The Theory Of Criminal Behavior

1412 Words6 Pages
Chapter eight starts off with explaining the first group of social process theories that are rooted in their notion that criminal behavior is learned by a social context. There has been a learning perspective that assumed that there are law- breaking values, norms, and etc. The section goes on to explain the theories envision that a criminal’s behavior is a product of the same learning process of noncriminal behavior. Crime is known for being constructed as a normal behavior rather than pathological. The task of this learning theory is to detail the process through which pattern are cultivated. According to the 2005 presidential address that American Society of Criminology, which that Julie Horney proposed to the board version of the Skinnerian to be rooted for learning theories. These theories have the potential to organize much of our knowledge about criminal behaviors.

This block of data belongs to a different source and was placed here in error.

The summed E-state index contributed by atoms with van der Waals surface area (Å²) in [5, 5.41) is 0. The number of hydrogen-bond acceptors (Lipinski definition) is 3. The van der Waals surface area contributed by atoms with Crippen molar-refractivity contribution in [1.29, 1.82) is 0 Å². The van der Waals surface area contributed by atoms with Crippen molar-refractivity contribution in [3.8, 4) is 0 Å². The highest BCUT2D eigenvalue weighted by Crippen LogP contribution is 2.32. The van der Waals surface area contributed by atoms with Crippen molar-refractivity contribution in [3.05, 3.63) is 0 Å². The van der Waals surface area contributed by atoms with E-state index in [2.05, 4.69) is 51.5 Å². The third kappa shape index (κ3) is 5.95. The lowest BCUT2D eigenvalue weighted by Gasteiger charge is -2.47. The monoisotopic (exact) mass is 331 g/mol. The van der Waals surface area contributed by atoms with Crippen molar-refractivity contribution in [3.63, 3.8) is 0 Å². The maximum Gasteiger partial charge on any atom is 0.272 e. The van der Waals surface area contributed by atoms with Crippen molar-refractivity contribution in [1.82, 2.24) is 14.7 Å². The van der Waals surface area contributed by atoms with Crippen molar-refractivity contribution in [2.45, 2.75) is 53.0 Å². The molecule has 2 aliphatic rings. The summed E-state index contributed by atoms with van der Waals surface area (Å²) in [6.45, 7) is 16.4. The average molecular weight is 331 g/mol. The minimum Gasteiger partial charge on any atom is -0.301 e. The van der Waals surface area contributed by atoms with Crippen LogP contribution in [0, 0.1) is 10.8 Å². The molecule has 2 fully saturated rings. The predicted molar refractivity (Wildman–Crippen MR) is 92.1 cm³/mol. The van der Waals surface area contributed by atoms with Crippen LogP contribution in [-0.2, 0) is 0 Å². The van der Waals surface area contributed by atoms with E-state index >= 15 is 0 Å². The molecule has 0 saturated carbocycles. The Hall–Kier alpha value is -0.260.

According to Brown, Esbensen & Geis, social control, like learning and culture conflict theories, revolves around the socializing process. ( pg. 334) This quote helps to explain how social control is like learning and a cultural theories is to be resolve around the process of socializing process. Based on these theories there has been a propensity of crime that is a function of social processes that been assumed or delineated. The section goes on to explain the key term Control theories. “Control theories represent a sharp contrast with other theoretical approaches, even those similarly classified

More about The Theory Of Criminal Behavior

Get Access